August 29, 2007
Katrina At Two
On the second anniversary of the Katrina disaster, we are fortunate to have a photographer as talented as Louisianian, Lee Celano, supplying material for Reuters.
The anniversary presents a mandatory backdrop for a parade of political figures. Obama was prominent on the scene on Monday, and Alberto Gonzales was a big visual magnet yesterday, as was the arrival of Karl Rove. Of course, last night’s arrival of the President was the most ignominious.
As counterpoint, I offer you a shot by Celano that is circulating, hoping as many of his pictures as possible get picked up from the newswire.
The image above is a wonderfully “woven” play of two parts, evoking such tried-but-true metaphors as “the difference between day and night” and “being left in the dark.” Among the stew of elements, it collages: (a.) Lower Ninth Ward residents gathered near (b.) an illuminated crucifix, which is leaning against (c.) a (supposedly temporary) trailer, as (d.) George Bush’s (e.) helicopter fleet flies into New Orleans. (Since Katrina, Bush exclusively helicopters into disaster areas.)
Regarding the catch of the copter, it’s a clever way of cutting a PR mission off at the trail, this “pre-photo op” photo embodying the true orientation of Bush and the government to the reality on the ground, which stands out, as shown, as distant and peripheral.
I know Celano happens to like religious iconography. In this case, given the Administration’s full-court appropriation of Christianity and its symbolism (which the Katrina non-response stopped dead in its tracks), it is only fitting the cross — placed so informally, and crafted by hand — is absolutely situated within the community (and, in its centrality, offering the only source of illumination).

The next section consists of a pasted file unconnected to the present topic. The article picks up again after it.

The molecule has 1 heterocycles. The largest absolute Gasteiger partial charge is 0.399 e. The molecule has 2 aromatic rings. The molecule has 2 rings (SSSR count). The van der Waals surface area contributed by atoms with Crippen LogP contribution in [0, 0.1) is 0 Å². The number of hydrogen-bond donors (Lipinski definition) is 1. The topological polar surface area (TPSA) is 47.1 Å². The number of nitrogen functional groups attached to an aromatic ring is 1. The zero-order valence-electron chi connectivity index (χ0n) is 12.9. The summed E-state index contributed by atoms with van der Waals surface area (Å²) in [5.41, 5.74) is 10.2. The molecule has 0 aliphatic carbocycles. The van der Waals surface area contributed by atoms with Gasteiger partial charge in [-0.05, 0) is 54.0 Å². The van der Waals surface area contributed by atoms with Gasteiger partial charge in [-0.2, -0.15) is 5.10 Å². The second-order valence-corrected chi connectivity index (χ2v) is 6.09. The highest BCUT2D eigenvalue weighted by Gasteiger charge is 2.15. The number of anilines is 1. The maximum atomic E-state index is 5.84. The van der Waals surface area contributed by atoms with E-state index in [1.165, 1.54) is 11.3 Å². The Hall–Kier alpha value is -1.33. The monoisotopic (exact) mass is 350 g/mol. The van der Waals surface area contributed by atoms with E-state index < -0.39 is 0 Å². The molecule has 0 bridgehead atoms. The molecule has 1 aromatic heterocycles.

The fact the figures are in silhouette references another, if obvious point — that the largely poor and black population has remained mostly faceless to recovery. Less obviously, the shot creates an interesting twist on an observation photography blogger Joerg Colberg made in response to this week’s BAG post regarding the absence of people in recent magazine updates on New Orleans. Quoting an interview with photographer Simon Norfolk, Joerg writes:
Once you include people in a photograph, they “become what the photograph is.” …Thus, photographing the people who still suffer from the ongoing neglect and mismanagement would exclude those people from the picture – figuratively and literally speaking – who are responsible for that mismanagement (and vice versa).
In this case, managing to capture both the people who suffer and those responsible, and doing so with with abstraction and symbolism (juxtaposing the power on high with people in the community — while placing them closer to us and more discernible, but still obscured), Celano manages not just to grab hold of but amplify the human and political tension, with increasing dignity “toward the bottom.”
For related coverage of Katrina then and now, I direct you to this three-post series from last week featuring Alan Chin’s photographs from from FEMA’s Renaissance Trailer Park outside Baton Rouge, including: Renaissance Village From The Outside (8/16/07); Renaissance Clash (8/17/07); and Renaissance From The Inside (8/18/07). For Chin’s remarkable photos immediately after the hurricane, see And Then I Saw These (9/27/05) and St. Rita Ongoing (10/8/05).